Bitter Grounds - espresso fueled ramblings

Sunday, April 22, 2018


Indian Philately - Looking at one of the Princely States

Here are a couple of lovelies - Soruth 1868. I aquired them about a year ago at auction. Soruth (or Sorath, Junagadh, and Saurashtra ) was a small Princely State in Gujarat until 1947 when it became part of the state of Saurashtra and then part of Bombay State.

These are hand stamped with water colour ink. You can find them in Scotts 9 and 8  respectively.  I usually use Stanley Gibbons but I'm having a few problems identifying this set clearly.  Too many variations. The only thing clear is both are Type B - you can tell by the bottom left character.

Soruth characters on stamps

Unperforated, no watermarks, no gum, laid paper.  Very nice, large margins on both.

I got lucky at auction and picked them up for a song.  The catalogue price hovers around $170 for the pair. I didn't think I'd have a chance at getting these, but I scooped them up for under $25(Cdn). Sometimes, it's all about who shows up for the auction. I went with the faint hope of getting them and was surprised to find no one else was interested.  Everyone showed up  to watch the fight over a great set of Canadian covers and no one was interested in the Indian material. My pair sold early in the auction and  which was excellet because everyone was saving their money for the cover dustup. Unless you had over $4,000 for each cover, there wasn't a hope you'd be able to touch them.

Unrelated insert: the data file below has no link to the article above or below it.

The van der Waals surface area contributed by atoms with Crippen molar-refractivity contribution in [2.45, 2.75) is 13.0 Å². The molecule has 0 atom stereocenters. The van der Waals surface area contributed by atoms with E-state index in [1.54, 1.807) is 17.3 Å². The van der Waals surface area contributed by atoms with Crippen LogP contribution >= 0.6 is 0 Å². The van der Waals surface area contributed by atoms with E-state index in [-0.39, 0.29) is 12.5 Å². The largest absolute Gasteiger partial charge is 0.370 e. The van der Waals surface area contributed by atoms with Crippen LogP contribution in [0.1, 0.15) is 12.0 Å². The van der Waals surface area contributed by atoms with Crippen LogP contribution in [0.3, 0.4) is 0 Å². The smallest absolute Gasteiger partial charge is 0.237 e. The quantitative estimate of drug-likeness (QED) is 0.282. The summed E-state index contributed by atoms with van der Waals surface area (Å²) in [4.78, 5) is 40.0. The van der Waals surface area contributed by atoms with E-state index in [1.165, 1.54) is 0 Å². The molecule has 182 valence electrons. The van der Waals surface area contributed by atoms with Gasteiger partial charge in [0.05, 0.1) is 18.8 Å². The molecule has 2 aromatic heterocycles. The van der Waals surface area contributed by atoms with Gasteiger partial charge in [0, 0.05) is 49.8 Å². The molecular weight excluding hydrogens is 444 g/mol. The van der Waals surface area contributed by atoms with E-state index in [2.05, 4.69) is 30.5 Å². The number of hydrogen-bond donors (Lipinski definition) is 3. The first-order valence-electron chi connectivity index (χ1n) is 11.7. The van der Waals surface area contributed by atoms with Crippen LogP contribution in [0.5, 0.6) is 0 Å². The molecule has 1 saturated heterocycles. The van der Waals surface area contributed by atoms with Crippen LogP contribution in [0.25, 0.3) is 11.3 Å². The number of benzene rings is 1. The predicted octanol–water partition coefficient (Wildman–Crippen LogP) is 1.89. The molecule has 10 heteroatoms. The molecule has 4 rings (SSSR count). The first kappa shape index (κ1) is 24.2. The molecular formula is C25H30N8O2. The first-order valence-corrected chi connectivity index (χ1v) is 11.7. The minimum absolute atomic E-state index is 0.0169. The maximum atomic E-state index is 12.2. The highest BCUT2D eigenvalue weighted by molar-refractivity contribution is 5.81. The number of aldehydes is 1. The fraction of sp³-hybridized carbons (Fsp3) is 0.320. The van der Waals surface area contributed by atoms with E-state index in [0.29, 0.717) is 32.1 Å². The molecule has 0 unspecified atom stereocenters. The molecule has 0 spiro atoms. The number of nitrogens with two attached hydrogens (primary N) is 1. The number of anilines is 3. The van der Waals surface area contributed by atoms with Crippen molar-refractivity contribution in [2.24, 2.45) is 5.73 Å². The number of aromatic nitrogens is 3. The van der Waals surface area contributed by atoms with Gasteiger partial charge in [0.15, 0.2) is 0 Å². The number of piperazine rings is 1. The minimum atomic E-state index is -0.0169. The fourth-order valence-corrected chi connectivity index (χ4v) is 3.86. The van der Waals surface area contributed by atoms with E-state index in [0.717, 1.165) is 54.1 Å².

I don't spend a lot of time or money on Feudatory States - although I'd like to. The problem is they are just too difficult to identify and  many forgeries abound, I know experts who have been snookered on occasion.  I have a modest little collection - low values mostly but infinitely enjoyable.  



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Catpaw with a pint & a typical bad haircutTime for a new look - the venerable cat on a postage stamp is now retired. As much as I loved him, it was time for a face lift - bad haircut & all. 

"The purpose of a writer is to keep civilization from destroying itself."

- Albert Camus

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